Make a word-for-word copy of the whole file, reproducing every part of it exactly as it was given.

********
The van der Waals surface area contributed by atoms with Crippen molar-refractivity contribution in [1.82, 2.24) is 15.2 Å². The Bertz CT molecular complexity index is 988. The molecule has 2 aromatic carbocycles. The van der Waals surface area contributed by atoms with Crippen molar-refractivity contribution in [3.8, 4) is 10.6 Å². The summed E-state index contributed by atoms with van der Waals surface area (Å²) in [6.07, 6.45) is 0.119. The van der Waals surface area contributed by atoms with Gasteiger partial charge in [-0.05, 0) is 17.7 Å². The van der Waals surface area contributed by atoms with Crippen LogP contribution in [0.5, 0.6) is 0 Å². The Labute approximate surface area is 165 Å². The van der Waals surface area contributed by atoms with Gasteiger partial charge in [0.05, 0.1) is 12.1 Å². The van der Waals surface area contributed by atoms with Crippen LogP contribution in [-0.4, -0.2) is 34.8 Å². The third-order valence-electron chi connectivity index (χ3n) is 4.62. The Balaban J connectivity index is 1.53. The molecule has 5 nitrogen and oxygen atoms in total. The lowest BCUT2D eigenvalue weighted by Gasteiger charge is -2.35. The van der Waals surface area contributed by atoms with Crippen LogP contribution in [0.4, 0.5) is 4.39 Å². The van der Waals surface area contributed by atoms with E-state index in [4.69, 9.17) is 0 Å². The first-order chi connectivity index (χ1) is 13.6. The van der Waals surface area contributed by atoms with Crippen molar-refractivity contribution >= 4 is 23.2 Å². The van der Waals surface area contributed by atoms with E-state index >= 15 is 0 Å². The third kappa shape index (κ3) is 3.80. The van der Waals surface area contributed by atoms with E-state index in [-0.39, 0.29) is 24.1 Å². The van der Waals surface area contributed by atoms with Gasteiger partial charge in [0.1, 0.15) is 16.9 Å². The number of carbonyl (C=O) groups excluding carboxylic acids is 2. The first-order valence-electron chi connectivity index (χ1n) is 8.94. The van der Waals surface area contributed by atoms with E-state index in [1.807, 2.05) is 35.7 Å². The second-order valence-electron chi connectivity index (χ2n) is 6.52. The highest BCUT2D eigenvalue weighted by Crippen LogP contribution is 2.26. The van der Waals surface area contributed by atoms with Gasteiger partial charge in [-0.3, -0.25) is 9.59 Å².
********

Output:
The van der Waals surface area contributed by atoms with Crippen molar-refractivity contribution in [1.82, 2.24) is 15.2 Å². The Bertz CT molecular complexity index is 988. The molecule has 2 aromatic carbocycles. The van der Waals surface area contributed by atoms with Crippen molar-refractivity contribution in [3.8, 4) is 10.6 Å². The summed E-state index contributed by atoms with van der Waals surface area (Å²) in [6.07, 6.45) is 0.119. The van der Waals surface area contributed by atoms with Gasteiger partial charge in [-0.05, 0) is 17.7 Å². The van der Waals surface area contributed by atoms with Crippen LogP contribution in [0.5, 0.6) is 0 Å². The Labute approximate surface area is 165 Å². The van der Waals surface area contributed by atoms with Gasteiger partial charge in [0.05, 0.1) is 12.1 Å². The van der Waals surface area contributed by atoms with Crippen LogP contribution in [-0.4, -0.2) is 34.8 Å². The third-order valence-electron chi connectivity index (χ3n) is 4.62. The Balaban J connectivity index is 1.53. The molecule has 5 nitrogen and oxygen atoms in total. The lowest BCUT2D eigenvalue weighted by Gasteiger charge is -2.35. The van der Waals surface area contributed by atoms with Crippen LogP contribution in [0.4, 0.5) is 4.39 Å². The van der Waals surface area contributed by atoms with E-state index in [4.69, 9.17) is 0 Å². The first-order chi connectivity index (χ1) is 13.6. The van der Waals surface area contributed by atoms with Crippen molar-refractivity contribution >= 4 is 23.2 Å². The van der Waals surface area contributed by atoms with E-state index >= 15 is 0 Å². The third kappa shape index (κ3) is 3.80. The van der Waals surface area contributed by atoms with E-state index in [-0.39, 0.29) is 24.1 Å². The van der Waals surface area contributed by atoms with Gasteiger partial charge in [0.1, 0.15) is 16.9 Å². The number of carbonyl (C=O) groups excluding carboxylic acids is 2. The first-order valence-electron chi connectivity index (χ1n) is 8.94. The van der Waals surface area contributed by atoms with E-state index in [1.807, 2.05) is 35.7 Å². The second-order valence-electron chi connectivity index (χ2n) is 6.52. The highest BCUT2D eigenvalue weighted by Crippen LogP contribution is 2.26. The van der Waals surface area contributed by atoms with Gasteiger partial charge in [-0.3, -0.25) is 9.59 Å².